Tobacco-derived compound prevents memory loss in Alzheimer's mice

June, 2011

A mouse study has found that a compound derived from tobacco reduced plaques associated with dementia and prevented memory loss.

Some epidemiological studies have showed that people who smoke tend to have lower incidences of Parkinson's disease and Alzheimer's disease; this has been widely attributed to nicotine. However, nicotine's harmful effects make it a poor drug candidate.

Cotinine, a byproduct of nicotine metabolism, is nontoxic and longer lasting than nicotine.

In the study, genetically engineered 2-month-old mice were given cotinine daily for five months. When tested, those treated with cotinine performed at the same level as normal mice on spatial memory tests, and showed a 26% reduction in deposits of amyloid plaques, compared to the genetically engineered mice who had not received the treatment. Cotinine also inhibited the accumulation of the amyloid peptide oligomers, and stimulated the signaling factor Akt, which promotes the survival of neurons and enhances attention and memory.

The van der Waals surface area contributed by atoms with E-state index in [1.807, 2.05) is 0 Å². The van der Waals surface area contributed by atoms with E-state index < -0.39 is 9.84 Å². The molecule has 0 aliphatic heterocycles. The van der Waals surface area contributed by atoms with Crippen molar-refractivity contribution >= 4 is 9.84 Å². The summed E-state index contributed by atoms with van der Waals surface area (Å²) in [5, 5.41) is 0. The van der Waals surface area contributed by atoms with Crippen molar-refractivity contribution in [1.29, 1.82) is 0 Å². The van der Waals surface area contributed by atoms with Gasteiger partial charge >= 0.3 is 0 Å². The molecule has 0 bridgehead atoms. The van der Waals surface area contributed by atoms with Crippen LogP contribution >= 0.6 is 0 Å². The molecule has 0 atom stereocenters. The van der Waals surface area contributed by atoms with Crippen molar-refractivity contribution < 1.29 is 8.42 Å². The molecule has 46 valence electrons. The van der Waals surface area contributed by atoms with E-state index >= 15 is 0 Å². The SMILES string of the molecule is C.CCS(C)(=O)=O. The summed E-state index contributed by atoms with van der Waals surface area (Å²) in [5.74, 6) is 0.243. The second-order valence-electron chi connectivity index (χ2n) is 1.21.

The researchers are hoping to carry out a pilot clinical trial to investigate cotinine's effectiveness in preventing progression to Alzheimer's dementia in patients with mild cognitive impairment.

Reference: 

Echeverria, V. et al. In press. Cotinine Reduces Amyloid-β Aggregation and Improves Memory in Alzheimer's Disease Mice. Journal of Alzheimer's Disease, 24 (4).